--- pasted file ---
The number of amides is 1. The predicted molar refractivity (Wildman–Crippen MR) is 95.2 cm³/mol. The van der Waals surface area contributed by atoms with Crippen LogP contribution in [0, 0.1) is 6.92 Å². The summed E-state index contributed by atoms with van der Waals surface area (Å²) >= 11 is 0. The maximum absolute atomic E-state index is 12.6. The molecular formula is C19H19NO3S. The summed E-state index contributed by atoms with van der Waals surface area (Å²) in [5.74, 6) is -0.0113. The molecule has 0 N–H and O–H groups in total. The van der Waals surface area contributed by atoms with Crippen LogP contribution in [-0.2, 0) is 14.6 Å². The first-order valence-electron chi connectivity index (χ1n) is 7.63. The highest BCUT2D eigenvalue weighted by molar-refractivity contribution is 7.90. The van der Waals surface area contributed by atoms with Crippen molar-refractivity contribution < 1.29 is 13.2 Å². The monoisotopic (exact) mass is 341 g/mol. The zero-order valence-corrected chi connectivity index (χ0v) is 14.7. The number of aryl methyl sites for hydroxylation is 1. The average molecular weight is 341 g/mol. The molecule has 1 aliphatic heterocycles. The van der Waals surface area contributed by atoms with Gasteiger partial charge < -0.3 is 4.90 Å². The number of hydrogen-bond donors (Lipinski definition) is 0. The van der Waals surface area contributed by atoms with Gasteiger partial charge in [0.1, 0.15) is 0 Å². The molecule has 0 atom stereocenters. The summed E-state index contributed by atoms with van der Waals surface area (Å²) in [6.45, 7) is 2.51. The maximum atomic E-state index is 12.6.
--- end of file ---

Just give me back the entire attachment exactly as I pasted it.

The number of amides is 1. The predicted molar refractivity (Wildman–Crippen MR) is 95.2 cm³/mol. The van der Waals surface area contributed by atoms with Crippen LogP contribution in [0, 0.1) is 6.92 Å². The summed E-state index contributed by atoms with van der Waals surface area (Å²) >= 11 is 0. The maximum absolute atomic E-state index is 12.6. The molecular formula is C19H19NO3S. The summed E-state index contributed by atoms with van der Waals surface area (Å²) in [5.74, 6) is -0.0113. The molecule has 0 N–H and O–H groups in total. The van der Waals surface area contributed by atoms with Crippen LogP contribution in [-0.2, 0) is 14.6 Å². The first-order valence-electron chi connectivity index (χ1n) is 7.63. The highest BCUT2D eigenvalue weighted by molar-refractivity contribution is 7.90. The van der Waals surface area contributed by atoms with Crippen molar-refractivity contribution < 1.29 is 13.2 Å². The monoisotopic (exact) mass is 341 g/mol. The zero-order valence-corrected chi connectivity index (χ0v) is 14.7. The number of aryl methyl sites for hydroxylation is 1. The average molecular weight is 341 g/mol. The molecule has 1 aliphatic heterocycles. The van der Waals surface area contributed by atoms with Gasteiger partial charge < -0.3 is 4.90 Å². The number of hydrogen-bond donors (Lipinski definition) is 0. The van der Waals surface area contributed by atoms with Gasteiger partial charge in [0.1, 0.15) is 0 Å². The molecule has 0 atom stereocenters. The summed E-state index contributed by atoms with van der Waals surface area (Å²) in [6.45, 7) is 2.51. The maximum atomic E-state index is 12.6.